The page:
- You could also use a humidity tray. You can create one by placing pebbles in a large, shallow dish and then placing your plant on the pebbles. You should then fill the tray with a shallow layer of water, ensuring the water level is below the top of the stones.
- You can use a humidifier to significantly improve the humidity level for your houseplant effectively.
- Avoid misting your houseplant. Contrary to popular opinions, it is ineffective with raising humidity levels and can cause fungal and bacterial diseases.
3. Lighting Issues
If you’re asking the question, ‘why is my fern dying?’ a good reason could be because of lighting issues. Ferns love bright indirect light; that’s why you should place it near a window that gets enough indirect sunshine. If your houseplant is shedding leaves too much, it might be a sign of inadequate light.
Your fern will blossom if you place it where it can get some morning sun and then lots of indirect sunlight later in the day. While your fern plant will not die when kept in a shaded location, it is doubtful it will grow and flourish either.
The low light situation could also increase the risk of overwatering and leave your plant susceptible to pests and diseases. At the same time, you’re not looking to expose the plant to too much direct sunlight. It could scorch its tender foliage and lead to the frond tips turning brown.
4. Under-Watering Issues
Under-watering is a common mistake as it’s easy to forget it’s time to water your plant. While this feature is harder to identify, it is also a top reason why your fern is dying.
Ferns need soil that never fully dries out. Therefore, when you leave your fern without water for even a short period, the fronds start turning brown.
How to Fix Under-Watering
- Place your fern somewhere you’ll see it regularly rather than tucked in a corner. When it is easy to see, you’ll easily spot signs of trouble when they arise.
- Develop a habit of checking your fern. Add this to your daily routine, so giving your houseplant a quick check becomes typical.
- If you find that you’re forgetful or might be away for some time, you should consider using a self-watering pot to ensure your plants never dry out.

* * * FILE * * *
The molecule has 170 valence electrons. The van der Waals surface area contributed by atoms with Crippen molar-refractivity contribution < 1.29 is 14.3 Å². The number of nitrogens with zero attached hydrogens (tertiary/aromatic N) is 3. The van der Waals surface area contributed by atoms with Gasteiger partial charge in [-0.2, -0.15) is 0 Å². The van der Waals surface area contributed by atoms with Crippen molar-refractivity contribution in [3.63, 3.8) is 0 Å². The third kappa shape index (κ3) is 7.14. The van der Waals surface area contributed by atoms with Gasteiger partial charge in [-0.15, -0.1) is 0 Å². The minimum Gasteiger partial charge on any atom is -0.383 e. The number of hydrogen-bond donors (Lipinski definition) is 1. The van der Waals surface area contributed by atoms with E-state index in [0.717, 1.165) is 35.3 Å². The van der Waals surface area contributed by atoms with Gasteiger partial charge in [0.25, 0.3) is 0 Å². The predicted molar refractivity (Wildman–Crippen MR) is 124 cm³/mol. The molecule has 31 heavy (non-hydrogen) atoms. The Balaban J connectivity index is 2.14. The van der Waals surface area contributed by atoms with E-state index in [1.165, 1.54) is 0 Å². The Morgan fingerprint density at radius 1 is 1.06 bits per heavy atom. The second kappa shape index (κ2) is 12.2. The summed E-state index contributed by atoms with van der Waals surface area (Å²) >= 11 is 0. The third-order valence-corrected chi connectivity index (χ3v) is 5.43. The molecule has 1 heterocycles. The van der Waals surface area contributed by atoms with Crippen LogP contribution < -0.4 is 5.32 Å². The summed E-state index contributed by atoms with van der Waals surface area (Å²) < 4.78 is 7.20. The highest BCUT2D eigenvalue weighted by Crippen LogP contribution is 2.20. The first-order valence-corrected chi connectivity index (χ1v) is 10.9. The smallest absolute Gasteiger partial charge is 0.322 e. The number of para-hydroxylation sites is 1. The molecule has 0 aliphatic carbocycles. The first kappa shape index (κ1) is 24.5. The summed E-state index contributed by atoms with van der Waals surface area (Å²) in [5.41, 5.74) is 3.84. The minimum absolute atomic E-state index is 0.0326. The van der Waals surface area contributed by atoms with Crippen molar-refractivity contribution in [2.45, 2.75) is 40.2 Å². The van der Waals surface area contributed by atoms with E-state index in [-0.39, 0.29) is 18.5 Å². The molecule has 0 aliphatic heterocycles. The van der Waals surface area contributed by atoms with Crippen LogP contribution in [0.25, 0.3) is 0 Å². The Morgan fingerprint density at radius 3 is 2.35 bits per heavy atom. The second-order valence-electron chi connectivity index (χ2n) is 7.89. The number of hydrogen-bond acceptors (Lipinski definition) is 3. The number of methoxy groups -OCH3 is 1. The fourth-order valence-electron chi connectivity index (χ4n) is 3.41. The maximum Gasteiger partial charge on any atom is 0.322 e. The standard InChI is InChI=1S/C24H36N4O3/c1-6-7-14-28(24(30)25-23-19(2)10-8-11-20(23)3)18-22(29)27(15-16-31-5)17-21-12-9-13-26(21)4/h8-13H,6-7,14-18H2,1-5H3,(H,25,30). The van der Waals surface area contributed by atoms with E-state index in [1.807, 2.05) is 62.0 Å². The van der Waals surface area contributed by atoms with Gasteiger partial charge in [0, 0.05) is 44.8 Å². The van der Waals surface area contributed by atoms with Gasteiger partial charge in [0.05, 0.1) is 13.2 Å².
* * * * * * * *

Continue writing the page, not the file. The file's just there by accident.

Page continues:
5. Pest Infestation Issues
Like most houseplants, ferns are pretty susceptible to pest infestation. These pests can damage your plants and lead to your fern dying if not treated immediately.
You can easily identify most pests if you pay close attention to your fern. However, there are some like spider mites that are easy to overlook.
Several pests can damage your fern and cause it to develop brown leaves. The best way to ensure pests don’t cause too much trouble for your fern is to inspect it regularly. Check the leaves on both sides for any evidence of pests.
How to Fix Your Fern Dying Due to Pest Infestation
- The initial step to take is to quarantine your plant from other houseplants. This step will prevent the pest from spreading to other plant parts.
- You should also try to remove as many pests as you can individually or with a showerhead or hose. Using this helps to wash as many pests off the fern as possible.
- Once you remove the pests, use a horticultural oil spray or any other solution to treat your plant from fest infestation.
- When you’re sure your plant is free of all pests, then you can bring it back in contact with other houseplants.
Taking care of your fern is a constant learning process; this article helps to keep you better informed. If it looks like your fern is dying, it must be due to one of the issues mentioned above.
Thankfully, most of these problems come with a solution and are easy to identify once you take a closer look at your plant.
While root rot and pest infestation require immediate attention, other issues can be dealt with through simple adjustments to your plant care.
You can sometimes save a dying fern by getting a humidity meter or a self-watering pot to prevent underwatering. If you have comments or inquiries, please share them with us below, and we’ll reply as soon as we can.